Arta Ramadani is an award-winning German TV journalist and author of Kosovar descent. Ramadani spent her childhood in Prishtina and later grew up in Germany. She has now found herself in Mainz, currently working at Europe’s largest TV station ZDF. It doesn’t stop there. Ramadani is also the author of the young adult book, “The journey to the first kiss: a Kosovar in Kreuzberg.”
The following is an exclusive interview with Ms. Ramadani for KosovoDiaspora:
KD: Tell us a bit about your background and the work you do.
AR: I grew up in Mannheim, a city with a large immigrant population. This means that you live with Italians, Portuguese, Turks, Greeks, and Germans. My childhood friends are from countries all over the world. I’ve always loved that. This way I learned to respect other religions and cultures from a young age. My family is open minded and loving.
Education was always important to my parents. Being independent. Getting ahead. Having dreams and fighting for them in an honest way. This is what my parents taught me at home. I’m very grateful for this, as it can’t be taken for granted. I love my parents, my brother, and sister. I owe them so much.
I always wanted to tell stories. When I was a teenager, I acted in a lot of plays because I was thinking of becoming an actress. But when I was 17 I became interested in radio journalism. I had my own radio shows for two years. In that way, I have improved my pocket money. When I was a student, I became more and more interested in serious journalism. I wanted to tell true stories about the people we live with. I did a lot of internships in television and independent production companies to gain experience. I moved often and lived in different cities. With all this and my academic degree under my belt, I applied to the ZDF, where I am still working today.
I’ve worked at ZDF for 9 years now. I mainly am a reporter for our morning-show “Volle Kanne.” I love our TV-Show. We are a creative band, very close to the spectators. We report on everything, our show is very popular in Germany. I love my job. It is exciting every day.
I get to meet many interesting and important people when I film my pieces, from whom I learn a lot. The topics vary quite a bit. Sometimes it will be on discrimination, sometimes mental illness or sometimes I’ll meet girls from traditional patriarchal societies, controlled and oppressed by their parents. Unfortunately, the topics can be tough to deal with. Some topics affect me deeply — make me sad, but objective and honest coverage is always my job. That’s what they pay me to do.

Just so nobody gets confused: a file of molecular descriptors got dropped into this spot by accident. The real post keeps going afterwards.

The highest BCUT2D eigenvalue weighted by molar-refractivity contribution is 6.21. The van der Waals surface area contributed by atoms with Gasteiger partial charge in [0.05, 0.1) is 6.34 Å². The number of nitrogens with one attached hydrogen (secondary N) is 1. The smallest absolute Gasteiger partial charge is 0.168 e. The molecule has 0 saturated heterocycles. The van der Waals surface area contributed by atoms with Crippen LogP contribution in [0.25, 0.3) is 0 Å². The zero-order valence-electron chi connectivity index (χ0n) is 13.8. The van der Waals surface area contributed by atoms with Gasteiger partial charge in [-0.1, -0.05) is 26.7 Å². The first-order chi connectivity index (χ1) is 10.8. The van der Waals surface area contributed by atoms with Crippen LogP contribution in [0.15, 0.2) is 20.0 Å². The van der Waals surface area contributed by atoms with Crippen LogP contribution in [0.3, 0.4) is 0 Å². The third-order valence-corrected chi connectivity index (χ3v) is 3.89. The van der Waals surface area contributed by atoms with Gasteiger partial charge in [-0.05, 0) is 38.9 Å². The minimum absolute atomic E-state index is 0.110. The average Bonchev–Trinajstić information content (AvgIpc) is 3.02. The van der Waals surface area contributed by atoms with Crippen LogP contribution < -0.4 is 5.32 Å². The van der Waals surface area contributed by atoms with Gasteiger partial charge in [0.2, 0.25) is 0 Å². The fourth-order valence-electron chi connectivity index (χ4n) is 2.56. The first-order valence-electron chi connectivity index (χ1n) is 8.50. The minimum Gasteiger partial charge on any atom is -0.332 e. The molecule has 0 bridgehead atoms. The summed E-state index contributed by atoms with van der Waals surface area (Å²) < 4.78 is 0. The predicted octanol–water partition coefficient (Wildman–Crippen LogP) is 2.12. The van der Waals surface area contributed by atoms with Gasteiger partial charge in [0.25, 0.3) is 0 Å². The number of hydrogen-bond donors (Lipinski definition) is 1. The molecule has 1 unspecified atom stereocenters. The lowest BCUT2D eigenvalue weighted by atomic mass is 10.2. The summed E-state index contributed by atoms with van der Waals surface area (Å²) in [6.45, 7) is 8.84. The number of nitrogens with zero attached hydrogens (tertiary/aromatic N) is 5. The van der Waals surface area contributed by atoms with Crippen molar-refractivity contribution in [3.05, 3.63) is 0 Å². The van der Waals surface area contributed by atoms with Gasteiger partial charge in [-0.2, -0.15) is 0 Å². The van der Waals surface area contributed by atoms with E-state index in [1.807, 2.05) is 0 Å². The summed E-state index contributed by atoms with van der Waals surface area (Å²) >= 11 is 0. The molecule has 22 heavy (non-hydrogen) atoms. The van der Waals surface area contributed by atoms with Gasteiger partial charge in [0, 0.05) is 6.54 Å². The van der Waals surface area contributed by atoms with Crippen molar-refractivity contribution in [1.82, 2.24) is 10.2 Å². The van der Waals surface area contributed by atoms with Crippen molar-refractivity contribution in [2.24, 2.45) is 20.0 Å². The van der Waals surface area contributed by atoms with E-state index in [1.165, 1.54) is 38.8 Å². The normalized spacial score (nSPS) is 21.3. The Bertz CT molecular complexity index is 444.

Photo provided by Arta Ramadani.
KD: What has been your favorite experience as a journalist?
AR: I interview many interesting and important people. But I have to say, my meeting with Dua Lipa was a very special one for me. I immediately took her into my heart.
She had a concert in Frankfort in 2016, at the very beginning of her career. I had heard her song “Be The One” on the radio and was absolutely taken by her voice. So I arranged to meet her for our morning show.
I knew nothing about her until I started researching. I found that she has Albanian parents and that she lived in Prishtina for a few years. I was so surprised and happy, that I greeted her in Albanian during the interview. She was my first interview partner in Germany to have Albanian parents. For me, that was something special because I rarely meet people with Albanian background in my job.
Now, Dua Lipa is a star. When I hear her songs on the radio today, I smile every time because I know how cute, smart, funny, charming and warm Dua is. I wish her the absolute best.
KD: What projects are you working on now?
AR: At the moment I am preparing the shooting on the topic: “Double Life.” It’s about a girl from Kosovo who was born and raised in Germany. She is 22 years old and must lie to her parents to live the life as she wants. For example, she cannot have a German boyfriend or sex before marriage, nor can she move out without being married. So many girls in Germany have a life exactly like hers. Girls from Iran, Iraq, Greece, and Russia have parents that come from traditional patriarchal societies.